SA's AstraZeneca vaccines will be offered to other African countries as first J&J shots expected

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Minister of Health, Dr Zweli Mkhize.
Minister of Health, Dr Zweli Mkhize.
Jeffrey Abrahams
  • South Africa have secured enough doses to vaccinate everyone who will need it, Health Minister Zweli Mkhize said.
  • He remained scant on the details.
  • The already purchased AstraZaneca doses will be provided to the African Union platform.

South Africa "actually secured enough doses to vaccinate all the people who will need to be vaccinated", Health Minister Zweli Mkhize told a joint sitting of Parliament on Tuesday.

But how many doses have been secured, from whom, when it will arrive and how it will be rolled out, have yet to be announced.

On Thursday, President Cyril Ramaphosa glossed over government's rollout plan for vaccinations in his State of the Nation Address (SONA). Speaking early on in the debate on SONA, Health Minister Zweli Mkhize continued to keep government's cards close to the chest.

READ | Covid-19: 8 things you need to know about the vaccine rollout

"As government, we are actively engaging manufacturers and suppliers of the Covid-19 vaccines through different, but interrelated channels. These include the Covax facility, bilateral arrangements with pharmaceutical manufacturers and other mechanisms such as the African Union's Vaccines Financing Strategy and the Vaccine Acquisition Task Team.

"These initiatives have to-date allowed us to engage with the manufacturers of multiple vaccines, namely AstraZeneca, Pfizer, Johnson & Johnson, Moderna, Sinopharm, Sinovac, and the Sputnik V.

"Recently, we have been in discussion with Cuba to engage them on the development of their candidate vaccine."

Clarion call 

He said government has heard South Africans' "clarion call" to develop and manufacture our own Covid-19 tools, including vaccines.

"It is for this reason that we have been engaging our Brics partners and the government of Cuba to collaborate in a technology sharing exercise that will see us advancing towards independence and self-reliance in a future where there will be more public health threats," Mkhize said.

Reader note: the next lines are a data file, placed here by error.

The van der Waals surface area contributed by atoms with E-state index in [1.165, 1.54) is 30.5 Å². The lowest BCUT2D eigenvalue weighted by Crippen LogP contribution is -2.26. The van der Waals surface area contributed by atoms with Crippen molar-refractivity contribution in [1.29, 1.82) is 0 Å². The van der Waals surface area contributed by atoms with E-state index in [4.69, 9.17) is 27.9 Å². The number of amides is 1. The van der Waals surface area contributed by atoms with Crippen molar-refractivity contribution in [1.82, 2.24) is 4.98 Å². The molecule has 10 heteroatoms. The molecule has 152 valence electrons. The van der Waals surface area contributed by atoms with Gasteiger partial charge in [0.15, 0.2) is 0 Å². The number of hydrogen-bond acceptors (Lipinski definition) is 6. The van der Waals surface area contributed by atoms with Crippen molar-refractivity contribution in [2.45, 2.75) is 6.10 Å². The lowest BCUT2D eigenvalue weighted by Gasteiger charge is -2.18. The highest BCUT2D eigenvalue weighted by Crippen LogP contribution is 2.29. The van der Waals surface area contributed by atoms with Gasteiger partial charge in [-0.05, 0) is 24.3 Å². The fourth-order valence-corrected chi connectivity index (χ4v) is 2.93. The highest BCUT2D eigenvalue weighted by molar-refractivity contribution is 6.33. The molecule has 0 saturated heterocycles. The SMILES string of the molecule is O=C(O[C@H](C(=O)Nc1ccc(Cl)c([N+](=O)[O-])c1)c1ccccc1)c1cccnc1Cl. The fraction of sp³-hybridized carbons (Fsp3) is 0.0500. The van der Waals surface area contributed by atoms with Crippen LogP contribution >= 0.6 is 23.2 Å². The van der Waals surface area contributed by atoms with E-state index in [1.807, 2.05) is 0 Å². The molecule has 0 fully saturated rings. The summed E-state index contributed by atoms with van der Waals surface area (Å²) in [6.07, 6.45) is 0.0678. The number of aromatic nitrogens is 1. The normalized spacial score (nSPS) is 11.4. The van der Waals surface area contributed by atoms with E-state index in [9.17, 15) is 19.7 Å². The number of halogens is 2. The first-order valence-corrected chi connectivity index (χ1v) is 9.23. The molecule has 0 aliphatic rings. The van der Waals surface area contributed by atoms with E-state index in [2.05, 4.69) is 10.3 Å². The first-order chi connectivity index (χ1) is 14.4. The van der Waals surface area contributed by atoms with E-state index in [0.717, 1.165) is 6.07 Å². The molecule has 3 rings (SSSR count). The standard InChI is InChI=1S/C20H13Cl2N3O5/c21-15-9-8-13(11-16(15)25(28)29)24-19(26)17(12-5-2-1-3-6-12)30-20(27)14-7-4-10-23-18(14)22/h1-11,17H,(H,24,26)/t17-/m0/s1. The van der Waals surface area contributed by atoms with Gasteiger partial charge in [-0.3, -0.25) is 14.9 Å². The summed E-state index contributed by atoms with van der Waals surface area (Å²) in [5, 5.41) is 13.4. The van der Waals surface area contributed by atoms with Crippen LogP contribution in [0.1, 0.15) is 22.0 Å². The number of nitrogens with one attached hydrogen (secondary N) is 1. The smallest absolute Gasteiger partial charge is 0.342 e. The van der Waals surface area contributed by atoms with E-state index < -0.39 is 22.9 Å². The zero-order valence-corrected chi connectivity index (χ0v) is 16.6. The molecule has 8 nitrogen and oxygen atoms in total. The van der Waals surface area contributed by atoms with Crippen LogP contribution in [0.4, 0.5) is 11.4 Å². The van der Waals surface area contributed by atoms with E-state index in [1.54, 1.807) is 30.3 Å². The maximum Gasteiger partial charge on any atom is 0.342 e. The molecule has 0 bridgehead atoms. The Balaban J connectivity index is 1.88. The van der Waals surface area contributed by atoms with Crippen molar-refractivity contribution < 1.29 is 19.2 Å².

Mkhize said the recent debacle with the AstraZeneca vaccine "was certainly disappointing".

"However, we were determined not to be derailed from our commitment to roll out vaccines in February."

"The AstraZeneca doses we purchased have been offered to the African Union platform, of which we are part of, and the AU will distribute to those countries who have already expressed interest in acquiring the stock. Therefore, please be assured there will be no wasteful and fruitless expenditure," Mkhize said.

READ | Phase 1 of vaccine rollout will continue with Johnson & Johnson, says Mkhize

He referred to Ramaphosa's announcement that nine million doses of the vaccine had been secured from Johnson & Johnson, with the first batch of 80 000 to be delivered this week.

"His Excellency the President will announce the date and time of the first vaccinations," Mkhize said.

He said an additional 500 000 doses are expected to arrive over the next four weeks, supplemented by another 20 million doses of the Pfizer vaccine that is expected to be received at the end of March 2021.

Secured

"I can also say that we have actually secured enough doses to vaccinate all the people who will need to be vaccinated in South Africa."

"I would like to take the opportunity of settling the matter of the Johnson & Johnson vaccine rollout because it must be understood that our sole purpose is to save lives and protect our healthcare workers."

READ | SIU PPE probe reveals 'flagrant disregard of law'

He said it is undisputed that the Johnson & Johnson vaccine has a 57% efficacy against the 501Y.V2 variant and is fully protective against serious illness or death.

"On this basis, Johnson & Johnson is applying for Emergency Use Authorisation and it is expected that it will be granted," he said.

"With this evidence in hand, we will begin by vaccinating our healthcare workers with the Johnson and Johnson vaccine."

Mkhize praised the Medical Research Council, led by Professor Glenda Gray, the officials at the National Department of Health led by the director-general Dr Sandile Buthelezi and Johnson & Johnson for "essentially working a miracle to ensure that our plans are not derailed".

Mkhize said nearly 380 000 healthcare workers had registered for vaccinations.

He ran out of the allotted time for his speech, but the copy of his speech distributed to the media contained the following information: 20 vaccination centres have been identified in all nine provinces to inoculate 80 000 healthcare workers over the next two weeks. 164 vaccinators will vaccinate approximately 48 people a day - that is about six to seven an hour.

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